Turtles and tortoises, also called chelonians, represent a diverse group of reptiles that have been present on Earth for more than 200 million years. The 330 species of present-day chelonians can be found dwelling on remote islands, traveling across vast expanses of ocean, and living in desert and freshwater habitats on every major continent.
Even more surprising than the wide variety of places animals call home is the vast disparity in their body sizes. The largest chelonians weigh over 1,000 pounds and are more than 6 feet in length, while the smallest weigh just a few ounces and would easily fit in the palm of your hand.
Combining statistical computer modeling with genetic data and the fossil record, Alfaro, an associate professor of ecology and evolutionary biology, and his colleagues demonstrated that different environments have specific optimal body sizes for their chelonian inhabitants.
These researchers act as “evolutionary detectives,” piecing together how the tremendous diversity in living chelonians today evolved from a common ancestor that lived millions of years ago. DNA sequences from modern chelonians provide important clues for determining the evolutionary path followed by their progenitors, said co-author Graham Slater, a National Science Foundation-funded UCLA postdoctoral scholar in ecology and evolutionary biology.
The results show a surprisingly strong statistical correlation between habitat change and significant adjustments in body size. Chelonians living in marine or island habitats have an optimal body size several times larger than their cousins on the mainland, said first author Alexander Jaffe, a high school student at Harvard-Westlake School in North Hollywood, Calif. Marine turtles have the largest optimal shell length (about 4.5 feet), followed by island tortoises (approximately 2.5 feet), while freshwater and mainland chelonians are several times smaller (roughly 1 foot).
Evolutionary biologist have long assumed there is a connection between habitat and body size in chelonians, but it was not possible until recently to show quantitative evidence for the relationship, Alfaro said.
Chelonians have had a special place in the history of evolutionary biology due to the attention given them in the writings of Charles Darwin, Alfaro said.
Giant island tortoises found in the Galapagos and Seychelles provide a classic example of “island gigantism,” a well-observed phenomenon in which an island-dwelling species evolves to be much larger than its mainland counterparts. Because they provide uniquely isolated habitats, islands are regarded as natural experiments in evolutionary biology, according to Alfaro.
“Our study was focused on testing whether there was any evolutionary signal in support of the idea that being on islands allowed the tortoises to evolve large size,” he said.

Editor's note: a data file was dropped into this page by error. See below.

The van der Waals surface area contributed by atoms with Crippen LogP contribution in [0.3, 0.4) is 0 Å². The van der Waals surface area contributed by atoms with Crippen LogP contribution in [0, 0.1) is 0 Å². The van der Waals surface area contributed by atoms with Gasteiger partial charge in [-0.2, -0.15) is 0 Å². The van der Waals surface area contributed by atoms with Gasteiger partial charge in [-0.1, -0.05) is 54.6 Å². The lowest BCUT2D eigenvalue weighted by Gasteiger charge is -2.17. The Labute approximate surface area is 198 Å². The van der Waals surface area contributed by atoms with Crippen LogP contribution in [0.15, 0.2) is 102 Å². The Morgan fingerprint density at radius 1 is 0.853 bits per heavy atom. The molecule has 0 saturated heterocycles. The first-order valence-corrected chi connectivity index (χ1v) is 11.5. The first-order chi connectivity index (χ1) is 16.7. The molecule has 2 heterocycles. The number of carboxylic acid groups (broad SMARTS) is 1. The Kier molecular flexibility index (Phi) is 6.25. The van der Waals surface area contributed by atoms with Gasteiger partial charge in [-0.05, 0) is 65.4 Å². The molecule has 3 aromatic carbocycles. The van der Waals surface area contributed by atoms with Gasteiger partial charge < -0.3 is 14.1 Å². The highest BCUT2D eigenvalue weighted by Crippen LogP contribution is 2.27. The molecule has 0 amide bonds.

While it is clear that habitat is an important signal in the chelonian evolutionary tree, the specific ecological conditions that trigger the change in body size are more difficult to determine, Alfaro said.
One of the oldest groups of reptiles, marine chelonians such as early sea turtles might have fallen prey to giant seafaring Mesozoic reptiles, a situation which would make larger size a distinct advantage, Jaffe said. Larger size also plays a key role in maintaining body temperature and allowing for migration across considerable distances.
In the case of the giant tortoises, a larger body size gives them the ability to survive long periods without food, which may be necessary due to prolonged droughts that can occur in island habitats. Large body size also may allow giant tortoises to “raft” across vast expanses of ocean while going weeks without food, a feat documented through observations of giant tortoises with barnacle growth found on the mainland, Alfaro said.
“What is exceptional about chelonians is that they are one of the most distinctive groups of vertebrates, arose early in the history of terrestrial vertebrates, and persisted for a long time,” Alfaro said. “Chelonians are good examples of evolutionary survivors.”
The main goals of Alfaro’s research group include studying the evolution of vertebrates and their subsequent diversity in shape, size and structure. This involves developing methods to identify time periods and locations on the tree of vertebrate life in which unusual amounts of species diversification have occurred, Alfaro said.
An ‘incredible opportunity’
Jaffe, a senior at Harvard-Westlake School, started volunteering in Alfaro’s laboratory when he was 16, after e-mailing Alfaro about his interest in conducting research. Jaffe spent almost 30 hours a week in the lab for two full summers and was able to turn his results into a first-authored paper — a feat rarely accomplished by high school students.
“Being part of this research group has been an incredible opportunity for me,” Jaffe said. “I can’t say how grateful I am. Not only did I learn the tools of the trade, especially in the lab, but also what it is like to start off with an abstract question and address it through data collection and interpretation.”
Jaffe hopes to study biological sciences and pursue further research in college.
“Alexander was ready to take intellectual ownership of a project,” Alfaro said. “In addition to being a very conscientious young scientist, Alexander really showed an interest in the questions that we are asking and in getting the data to answer those questions.”
This research was federally funded by the National Science Foundation.